Having mastered the fine art of duct-tape repair, Red Green is ready to wade into substantially deeper waters with his new how-to book on understanding women.
Red Green’s Beginner’s Guide to Women (For Men Who Don’t Read Instructions) is coming out in time for Green’s fall Canadian tour, which stops at the Red Deer College Arts Centre on Monday, Sept. 30.
The plaid-shirted champion of underachievers everywhere is a self-declared specialist on a whole ream of things — including how to build your own airplane (“The first step is — don’t,” Green cracks). Therefore, he feels fully qualified to put on his marriage counsellor hat and tackle the always timely topic of male-female relations.
“I’ve already written a How to Do Everything book,” Green says, so why not branch out even further? “I’m interested in covering a whole lot of subjects — it’s as if I have ADD.”
Anyone who’s watched the popular Red Green TV show, now in syndication, will know that the bearded host has been married to his off-screen spouse Bernice for eons. It should come to no surprise that Green’s real-life counterpart, actor Steve Smith, has similarly been wed to Morag for 46 years.
“My wife’s a good one,” says Smith, who doesn’t believe his better half has changed much over the decades. “Women stay the same, it’s men who have to get smarter.”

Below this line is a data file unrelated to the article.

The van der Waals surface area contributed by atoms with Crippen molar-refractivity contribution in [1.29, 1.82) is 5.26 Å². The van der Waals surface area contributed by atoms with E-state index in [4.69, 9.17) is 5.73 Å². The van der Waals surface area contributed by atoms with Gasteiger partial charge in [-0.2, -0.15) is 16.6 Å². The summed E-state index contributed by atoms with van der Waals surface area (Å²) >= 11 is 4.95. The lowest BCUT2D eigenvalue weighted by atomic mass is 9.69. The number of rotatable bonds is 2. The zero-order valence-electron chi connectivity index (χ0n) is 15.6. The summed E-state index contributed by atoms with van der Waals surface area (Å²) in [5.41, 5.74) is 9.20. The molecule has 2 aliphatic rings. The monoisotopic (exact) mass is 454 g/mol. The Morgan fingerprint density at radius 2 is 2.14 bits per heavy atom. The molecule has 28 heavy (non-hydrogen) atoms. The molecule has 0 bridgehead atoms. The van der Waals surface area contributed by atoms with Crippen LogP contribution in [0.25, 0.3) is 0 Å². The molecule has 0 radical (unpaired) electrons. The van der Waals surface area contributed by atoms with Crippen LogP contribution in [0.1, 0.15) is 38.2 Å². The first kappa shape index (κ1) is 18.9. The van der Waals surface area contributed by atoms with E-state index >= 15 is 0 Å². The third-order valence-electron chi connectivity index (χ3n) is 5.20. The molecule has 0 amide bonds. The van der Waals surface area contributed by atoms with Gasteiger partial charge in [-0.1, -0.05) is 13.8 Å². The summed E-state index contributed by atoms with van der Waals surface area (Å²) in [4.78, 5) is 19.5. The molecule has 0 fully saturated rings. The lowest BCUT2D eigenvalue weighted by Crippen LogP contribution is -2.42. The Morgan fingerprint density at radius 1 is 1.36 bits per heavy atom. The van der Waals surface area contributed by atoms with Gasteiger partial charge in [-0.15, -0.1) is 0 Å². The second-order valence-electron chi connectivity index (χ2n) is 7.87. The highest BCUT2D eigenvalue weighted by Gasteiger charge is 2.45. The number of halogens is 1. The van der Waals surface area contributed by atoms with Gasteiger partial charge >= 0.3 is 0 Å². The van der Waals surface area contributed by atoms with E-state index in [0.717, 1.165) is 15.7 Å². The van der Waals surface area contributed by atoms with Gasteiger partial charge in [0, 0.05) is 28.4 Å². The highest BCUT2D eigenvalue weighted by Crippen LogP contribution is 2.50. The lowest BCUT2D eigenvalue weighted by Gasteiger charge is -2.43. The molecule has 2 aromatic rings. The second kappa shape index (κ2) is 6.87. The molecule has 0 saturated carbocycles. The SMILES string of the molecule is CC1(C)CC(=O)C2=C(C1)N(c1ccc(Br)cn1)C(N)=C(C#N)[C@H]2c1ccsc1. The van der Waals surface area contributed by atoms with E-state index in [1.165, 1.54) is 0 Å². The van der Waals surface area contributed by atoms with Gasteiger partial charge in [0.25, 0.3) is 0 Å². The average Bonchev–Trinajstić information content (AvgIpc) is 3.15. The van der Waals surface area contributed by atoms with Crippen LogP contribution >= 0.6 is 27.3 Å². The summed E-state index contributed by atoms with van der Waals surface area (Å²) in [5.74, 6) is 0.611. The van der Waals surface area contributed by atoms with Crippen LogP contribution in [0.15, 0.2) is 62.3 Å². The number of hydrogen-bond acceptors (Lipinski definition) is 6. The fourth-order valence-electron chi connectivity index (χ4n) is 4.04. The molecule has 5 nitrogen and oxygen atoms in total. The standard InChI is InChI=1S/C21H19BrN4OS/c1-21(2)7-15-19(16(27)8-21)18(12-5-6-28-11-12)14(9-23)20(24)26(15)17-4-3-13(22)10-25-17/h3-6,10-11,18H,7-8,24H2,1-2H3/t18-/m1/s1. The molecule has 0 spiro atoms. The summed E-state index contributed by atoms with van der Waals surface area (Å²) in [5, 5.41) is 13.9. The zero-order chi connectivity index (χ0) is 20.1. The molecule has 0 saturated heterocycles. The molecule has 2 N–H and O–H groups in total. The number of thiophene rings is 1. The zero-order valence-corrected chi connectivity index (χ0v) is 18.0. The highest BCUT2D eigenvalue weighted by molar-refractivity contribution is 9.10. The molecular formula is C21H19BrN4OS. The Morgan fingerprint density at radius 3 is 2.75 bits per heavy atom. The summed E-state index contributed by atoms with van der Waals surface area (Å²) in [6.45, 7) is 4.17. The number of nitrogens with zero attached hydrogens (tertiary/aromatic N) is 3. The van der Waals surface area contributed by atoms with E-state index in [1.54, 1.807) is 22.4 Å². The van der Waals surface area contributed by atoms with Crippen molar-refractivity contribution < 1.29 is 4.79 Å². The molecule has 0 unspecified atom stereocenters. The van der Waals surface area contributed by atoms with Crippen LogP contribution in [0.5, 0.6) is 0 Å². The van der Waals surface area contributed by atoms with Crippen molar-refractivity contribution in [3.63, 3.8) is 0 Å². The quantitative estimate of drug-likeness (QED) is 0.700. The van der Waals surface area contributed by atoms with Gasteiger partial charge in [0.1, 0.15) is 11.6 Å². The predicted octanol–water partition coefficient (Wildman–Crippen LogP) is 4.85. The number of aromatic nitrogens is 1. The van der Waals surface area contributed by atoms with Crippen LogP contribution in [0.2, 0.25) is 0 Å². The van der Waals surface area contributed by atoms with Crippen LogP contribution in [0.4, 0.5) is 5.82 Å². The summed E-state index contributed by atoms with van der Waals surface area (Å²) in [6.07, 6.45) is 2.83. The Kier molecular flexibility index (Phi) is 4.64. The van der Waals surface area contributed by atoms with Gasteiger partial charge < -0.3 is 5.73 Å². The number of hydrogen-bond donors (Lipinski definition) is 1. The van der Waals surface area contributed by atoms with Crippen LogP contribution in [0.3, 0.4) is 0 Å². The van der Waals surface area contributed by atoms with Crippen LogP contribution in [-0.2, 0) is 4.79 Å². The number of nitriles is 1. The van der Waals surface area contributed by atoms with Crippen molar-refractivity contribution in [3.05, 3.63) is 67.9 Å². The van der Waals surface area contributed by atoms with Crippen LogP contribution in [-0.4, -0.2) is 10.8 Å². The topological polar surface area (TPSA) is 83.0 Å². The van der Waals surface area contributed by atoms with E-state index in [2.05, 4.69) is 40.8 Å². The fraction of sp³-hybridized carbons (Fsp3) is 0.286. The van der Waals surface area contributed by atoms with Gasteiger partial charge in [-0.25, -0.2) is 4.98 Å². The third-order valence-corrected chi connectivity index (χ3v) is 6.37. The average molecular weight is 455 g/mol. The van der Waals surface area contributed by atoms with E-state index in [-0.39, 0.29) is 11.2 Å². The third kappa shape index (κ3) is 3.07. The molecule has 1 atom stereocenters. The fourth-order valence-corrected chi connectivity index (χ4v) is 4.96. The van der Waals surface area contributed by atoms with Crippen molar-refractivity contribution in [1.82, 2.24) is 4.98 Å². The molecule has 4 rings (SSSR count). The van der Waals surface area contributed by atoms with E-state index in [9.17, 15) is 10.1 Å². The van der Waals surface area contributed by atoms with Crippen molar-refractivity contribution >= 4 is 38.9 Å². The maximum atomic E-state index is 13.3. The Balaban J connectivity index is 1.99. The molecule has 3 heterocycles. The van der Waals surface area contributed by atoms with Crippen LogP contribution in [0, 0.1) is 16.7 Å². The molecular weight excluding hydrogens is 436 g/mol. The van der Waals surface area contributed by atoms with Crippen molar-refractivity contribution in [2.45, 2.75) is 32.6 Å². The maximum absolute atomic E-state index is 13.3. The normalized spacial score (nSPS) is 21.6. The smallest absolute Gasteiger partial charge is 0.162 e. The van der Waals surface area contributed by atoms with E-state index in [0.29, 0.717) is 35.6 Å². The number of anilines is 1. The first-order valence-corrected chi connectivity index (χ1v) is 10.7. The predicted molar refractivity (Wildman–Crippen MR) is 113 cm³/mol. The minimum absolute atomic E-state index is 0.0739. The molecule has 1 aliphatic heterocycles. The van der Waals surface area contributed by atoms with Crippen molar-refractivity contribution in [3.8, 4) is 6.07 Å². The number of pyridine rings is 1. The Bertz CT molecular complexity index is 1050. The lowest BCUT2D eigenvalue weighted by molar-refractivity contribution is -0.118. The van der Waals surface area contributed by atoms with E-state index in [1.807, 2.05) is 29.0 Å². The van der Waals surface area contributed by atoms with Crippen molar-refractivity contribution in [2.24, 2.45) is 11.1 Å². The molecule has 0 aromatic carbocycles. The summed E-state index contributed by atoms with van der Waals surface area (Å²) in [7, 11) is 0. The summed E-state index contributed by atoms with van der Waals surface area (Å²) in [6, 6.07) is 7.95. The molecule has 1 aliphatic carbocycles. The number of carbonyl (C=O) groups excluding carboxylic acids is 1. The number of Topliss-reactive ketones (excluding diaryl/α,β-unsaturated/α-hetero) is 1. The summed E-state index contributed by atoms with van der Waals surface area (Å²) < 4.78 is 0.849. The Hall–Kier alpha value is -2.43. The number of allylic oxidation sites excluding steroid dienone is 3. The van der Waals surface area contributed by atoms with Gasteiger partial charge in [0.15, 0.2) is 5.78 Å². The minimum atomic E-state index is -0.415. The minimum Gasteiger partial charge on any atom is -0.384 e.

While his stage persona, Green, arguably isn’t the sharpest tool in the shed, Smith believes he has learned some common wisdom about marriage over the years. Among the homespun advice Green dispenses is: “Women always have the last word in an argument. Anything after that is just the beginning of the next argument.”
Green also opines that menopause is an elaborate cover up. “She’s actually been taken over by aliens. It could last up to 10 years, but eventually they’ll decide to abandon the project — it’ll be too much for them — and she’ll come back. You have to wait for it.”
Smith’s own words about women are less pithy, but somehow ring truer. “What women want is for you to care about what they want,” says the comic actor, who noticed his audience is always interested in relationship humour.
“Every time I talk about husband and wife stuff, it gets the strongest reaction.”
Smith isn’t sure why the Red Green character strikes a chord with men of a certain age. “I guess I represent a certain generation and I’m pleased that my point of view somehow typifies how they feel.”
The Red Green Show has now run on PBS for some 20 years. Smith says, “It’s the longest-running Canadian show on an American network, ever.”
Green has pockets of fans living in New England, Texas and the Pacific Northwest, but most reside in the American Midwest. Smith says Green’s U.S. fans “are like Canadians with guns. Down-to-earth people, with solid moral values.”
Tickets for the 7 p.m. show at the RDC Arts Centre are $65.80 from the Black Knight Ticket Centre.